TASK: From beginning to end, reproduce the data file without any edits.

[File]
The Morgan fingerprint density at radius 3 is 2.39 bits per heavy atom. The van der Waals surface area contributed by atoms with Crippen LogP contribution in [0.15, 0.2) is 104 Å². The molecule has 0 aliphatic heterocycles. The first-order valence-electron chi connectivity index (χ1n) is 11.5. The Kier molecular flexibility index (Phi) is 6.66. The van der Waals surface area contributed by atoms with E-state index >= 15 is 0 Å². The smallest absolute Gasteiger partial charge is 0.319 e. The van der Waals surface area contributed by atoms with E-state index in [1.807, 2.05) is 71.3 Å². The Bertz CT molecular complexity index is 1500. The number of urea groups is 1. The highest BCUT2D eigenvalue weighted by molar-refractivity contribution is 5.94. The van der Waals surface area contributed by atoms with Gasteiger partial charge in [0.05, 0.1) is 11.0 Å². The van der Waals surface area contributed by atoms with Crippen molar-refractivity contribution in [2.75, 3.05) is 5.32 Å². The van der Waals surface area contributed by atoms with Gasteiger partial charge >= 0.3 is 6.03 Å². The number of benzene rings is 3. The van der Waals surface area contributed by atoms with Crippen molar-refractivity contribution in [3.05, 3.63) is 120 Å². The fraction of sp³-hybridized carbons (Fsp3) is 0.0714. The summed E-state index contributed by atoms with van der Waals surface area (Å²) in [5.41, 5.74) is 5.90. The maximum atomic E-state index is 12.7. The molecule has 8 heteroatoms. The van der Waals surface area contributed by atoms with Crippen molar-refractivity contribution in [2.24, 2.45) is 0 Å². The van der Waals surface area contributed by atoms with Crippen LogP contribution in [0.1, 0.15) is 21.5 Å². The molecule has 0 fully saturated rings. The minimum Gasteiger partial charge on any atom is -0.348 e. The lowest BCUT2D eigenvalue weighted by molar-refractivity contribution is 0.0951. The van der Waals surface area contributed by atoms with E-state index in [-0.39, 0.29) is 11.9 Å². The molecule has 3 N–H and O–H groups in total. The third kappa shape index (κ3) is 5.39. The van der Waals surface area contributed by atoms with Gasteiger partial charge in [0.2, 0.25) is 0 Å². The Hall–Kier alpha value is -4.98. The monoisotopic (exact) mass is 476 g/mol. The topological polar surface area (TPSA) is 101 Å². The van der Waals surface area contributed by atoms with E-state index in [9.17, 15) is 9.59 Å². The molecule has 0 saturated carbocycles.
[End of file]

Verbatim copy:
The Morgan fingerprint density at radius 3 is 2.39 bits per heavy atom. The van der Waals surface area contributed by atoms with Crippen LogP contribution in [0.15, 0.2) is 104 Å². The molecule has 0 aliphatic heterocycles. The first-order valence-electron chi connectivity index (χ1n) is 11.5. The Kier molecular flexibility index (Phi) is 6.66. The van der Waals surface area contributed by atoms with E-state index >= 15 is 0 Å². The smallest absolute Gasteiger partial charge is 0.319 e. The van der Waals surface area contributed by atoms with E-state index in [1.807, 2.05) is 71.3 Å². The Bertz CT molecular complexity index is 1500. The number of urea groups is 1. The highest BCUT2D eigenvalue weighted by molar-refractivity contribution is 5.94. The van der Waals surface area contributed by atoms with Gasteiger partial charge in [0.05, 0.1) is 11.0 Å². The van der Waals surface area contributed by atoms with Crippen molar-refractivity contribution in [2.75, 3.05) is 5.32 Å². The van der Waals surface area contributed by atoms with Gasteiger partial charge >= 0.3 is 6.03 Å². The number of benzene rings is 3. The van der Waals surface area contributed by atoms with Crippen molar-refractivity contribution in [3.05, 3.63) is 120 Å². The fraction of sp³-hybridized carbons (Fsp3) is 0.0714. The summed E-state index contributed by atoms with van der Waals surface area (Å²) in [5.41, 5.74) is 5.90. The maximum atomic E-state index is 12.7. The molecule has 8 heteroatoms. The van der Waals surface area contributed by atoms with Crippen molar-refractivity contribution in [2.24, 2.45) is 0 Å². The van der Waals surface area contributed by atoms with Crippen LogP contribution in [0.1, 0.15) is 21.5 Å². The molecule has 0 fully saturated rings. The minimum Gasteiger partial charge on any atom is -0.348 e. The lowest BCUT2D eigenvalue weighted by molar-refractivity contribution is 0.0951. The van der Waals surface area contributed by atoms with E-state index in [-0.39, 0.29) is 11.9 Å². The molecule has 3 N–H and O–H groups in total. The third kappa shape index (κ3) is 5.39. The van der Waals surface area contributed by atoms with Gasteiger partial charge in [0.2, 0.25) is 0 Å². The Hall–Kier alpha value is -4.98. The monoisotopic (exact) mass is 476 g/mol. The topological polar surface area (TPSA) is 101 Å². The van der Waals surface area contributed by atoms with E-state index in [9.17, 15) is 9.59 Å². The molecule has 0 saturated carbocycles.